Scientists have discovered how a family of enzymes used in the development of drugs to treat erectile dysfunction can potentiate the effects of chemotherapy in the treatment of oesophageal cancer, according to a new UK study.
In the first results of the research program published this Tuesday, June 21st cell reports medicineScientists have discovered that the enzyme inhibitor mechanism, which is mainly used in the treatment of erectile dysfunction, can reverse resistance to chemotherapy and significantly reduce the development of esophageal cancer tumors.
Hope lies in the PDE5 inhibitor, a substance that inhibits the action of the enzyme phosphodiesterase is found in the smooth muscle cells that line the blood vessels that supply the erectile tissue of the penis in particular.
Phosphodiesterase 5 (PDE5) is an enzyme that naturally slows down the erection mechanism. If this enzyme is inhibited, the erection prolongs: This is ensured by drugs for erectile dysfunction such as Viagra, the most well-known of them.
Such collaboration between this erectile dysfunction treatment and chemotherapy would therefore play a fundamental role in the metastatic development of the tumor.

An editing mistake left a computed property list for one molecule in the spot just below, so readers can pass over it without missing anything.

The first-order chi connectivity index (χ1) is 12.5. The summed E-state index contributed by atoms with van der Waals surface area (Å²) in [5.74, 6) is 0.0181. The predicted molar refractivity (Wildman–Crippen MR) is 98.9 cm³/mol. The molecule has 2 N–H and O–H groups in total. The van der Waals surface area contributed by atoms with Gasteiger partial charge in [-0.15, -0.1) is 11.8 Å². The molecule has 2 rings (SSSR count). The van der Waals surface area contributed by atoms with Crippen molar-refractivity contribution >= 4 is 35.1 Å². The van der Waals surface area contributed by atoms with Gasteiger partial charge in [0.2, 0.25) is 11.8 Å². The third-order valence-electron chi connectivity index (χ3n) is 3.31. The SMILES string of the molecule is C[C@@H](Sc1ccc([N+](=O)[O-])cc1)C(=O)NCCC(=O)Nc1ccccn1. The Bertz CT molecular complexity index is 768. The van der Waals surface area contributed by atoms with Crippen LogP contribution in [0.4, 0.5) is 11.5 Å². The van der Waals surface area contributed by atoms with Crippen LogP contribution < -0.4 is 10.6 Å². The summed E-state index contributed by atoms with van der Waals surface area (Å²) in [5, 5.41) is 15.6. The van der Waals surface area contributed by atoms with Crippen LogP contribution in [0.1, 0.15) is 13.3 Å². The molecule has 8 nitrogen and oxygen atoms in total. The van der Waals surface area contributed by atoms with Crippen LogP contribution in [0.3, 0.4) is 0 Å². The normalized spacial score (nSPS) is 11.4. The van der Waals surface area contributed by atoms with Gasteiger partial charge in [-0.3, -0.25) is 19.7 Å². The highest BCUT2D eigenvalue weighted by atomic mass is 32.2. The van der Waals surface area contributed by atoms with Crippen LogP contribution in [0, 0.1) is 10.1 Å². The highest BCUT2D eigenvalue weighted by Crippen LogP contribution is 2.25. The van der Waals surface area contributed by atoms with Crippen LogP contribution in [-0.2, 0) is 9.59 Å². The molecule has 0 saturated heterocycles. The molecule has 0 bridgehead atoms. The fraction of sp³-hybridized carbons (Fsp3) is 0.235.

Chemotherapy resistance in esophageal cancer is influenced by the ‘tumor microenvironment’, the environment surrounding the tumour. This consists of molecules, blood vessels and cells such as cancer-associated fibroblasts (CAF), which are important for tumor growth. This “tumor microenvironment” nourishes the tumor and can act as a protective coat that prevents treatments such as chemotherapy from working.
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However, it appears that high levels of PDE5 were found in the fibroblasts taken from the tumor microenvironment, which the researchers suggest PDE5 would be an effective target for treating esophageal cancer cells. Clinical studies will now develop a suitable treatment protocol in the coming years.
Treatment of Esophageal Cancer by Journal L’Indépendant on Scribd
Preliminary results suggest that PDE5 inhibitors combined with chemotherapy may shrink some esophageal tumors more than chemotherapy alone by attacking resistance to chemotherapy, one of the main treatment challenges. Most importantly, this breakthrough could pave the way for the use of PDE5 inhibitors in other types of cancer.
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If a treatment emerges from this program, it could in all likelihood help a significant number of patients around the world. On average, between 8,000 and 9,000 people are diagnosed with esophageal cancer each year in France.